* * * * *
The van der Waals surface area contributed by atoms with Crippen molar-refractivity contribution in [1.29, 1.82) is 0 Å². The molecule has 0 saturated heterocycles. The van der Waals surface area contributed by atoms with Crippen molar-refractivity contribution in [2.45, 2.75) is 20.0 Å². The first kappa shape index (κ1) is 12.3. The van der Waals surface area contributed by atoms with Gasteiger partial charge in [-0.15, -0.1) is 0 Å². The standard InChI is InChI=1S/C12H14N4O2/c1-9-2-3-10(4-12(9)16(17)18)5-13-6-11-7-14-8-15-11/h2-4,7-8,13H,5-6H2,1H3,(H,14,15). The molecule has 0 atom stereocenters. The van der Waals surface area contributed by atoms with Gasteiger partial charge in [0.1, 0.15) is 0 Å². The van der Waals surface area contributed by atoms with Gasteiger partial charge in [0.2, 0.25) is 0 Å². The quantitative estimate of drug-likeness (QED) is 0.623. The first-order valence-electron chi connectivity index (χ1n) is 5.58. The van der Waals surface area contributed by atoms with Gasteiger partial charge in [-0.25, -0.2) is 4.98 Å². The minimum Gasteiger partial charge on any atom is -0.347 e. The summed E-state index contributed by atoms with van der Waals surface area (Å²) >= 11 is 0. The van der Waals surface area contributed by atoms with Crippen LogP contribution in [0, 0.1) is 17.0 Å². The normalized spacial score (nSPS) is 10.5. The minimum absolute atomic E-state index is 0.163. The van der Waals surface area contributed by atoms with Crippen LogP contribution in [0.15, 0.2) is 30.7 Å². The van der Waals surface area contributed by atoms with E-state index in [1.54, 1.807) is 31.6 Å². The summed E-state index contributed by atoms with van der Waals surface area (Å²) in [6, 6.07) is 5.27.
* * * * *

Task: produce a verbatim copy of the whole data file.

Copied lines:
The van der Waals surface area contributed by atoms with Crippen molar-refractivity contribution in [1.29, 1.82) is 0 Å². The molecule has 0 saturated heterocycles. The van der Waals surface area contributed by atoms with Crippen molar-refractivity contribution in [2.45, 2.75) is 20.0 Å². The first kappa shape index (κ1) is 12.3. The van der Waals surface area contributed by atoms with Gasteiger partial charge in [-0.15, -0.1) is 0 Å². The standard InChI is InChI=1S/C12H14N4O2/c1-9-2-3-10(4-12(9)16(17)18)5-13-6-11-7-14-8-15-11/h2-4,7-8,13H,5-6H2,1H3,(H,14,15). The molecule has 0 atom stereocenters. The van der Waals surface area contributed by atoms with Gasteiger partial charge in [0.1, 0.15) is 0 Å². The van der Waals surface area contributed by atoms with Gasteiger partial charge in [0.2, 0.25) is 0 Å². The quantitative estimate of drug-likeness (QED) is 0.623. The first-order valence-electron chi connectivity index (χ1n) is 5.58. The van der Waals surface area contributed by atoms with Gasteiger partial charge in [-0.25, -0.2) is 4.98 Å². The minimum Gasteiger partial charge on any atom is -0.347 e. The summed E-state index contributed by atoms with van der Waals surface area (Å²) >= 11 is 0. The van der Waals surface area contributed by atoms with Crippen LogP contribution in [0, 0.1) is 17.0 Å². The normalized spacial score (nSPS) is 10.5. The minimum absolute atomic E-state index is 0.163. The van der Waals surface area contributed by atoms with Crippen LogP contribution in [0.15, 0.2) is 30.7 Å². The van der Waals surface area contributed by atoms with E-state index in [1.54, 1.807) is 31.6 Å². The summed E-state index contributed by atoms with van der Waals surface area (Å²) in [6, 6.07) is 5.27.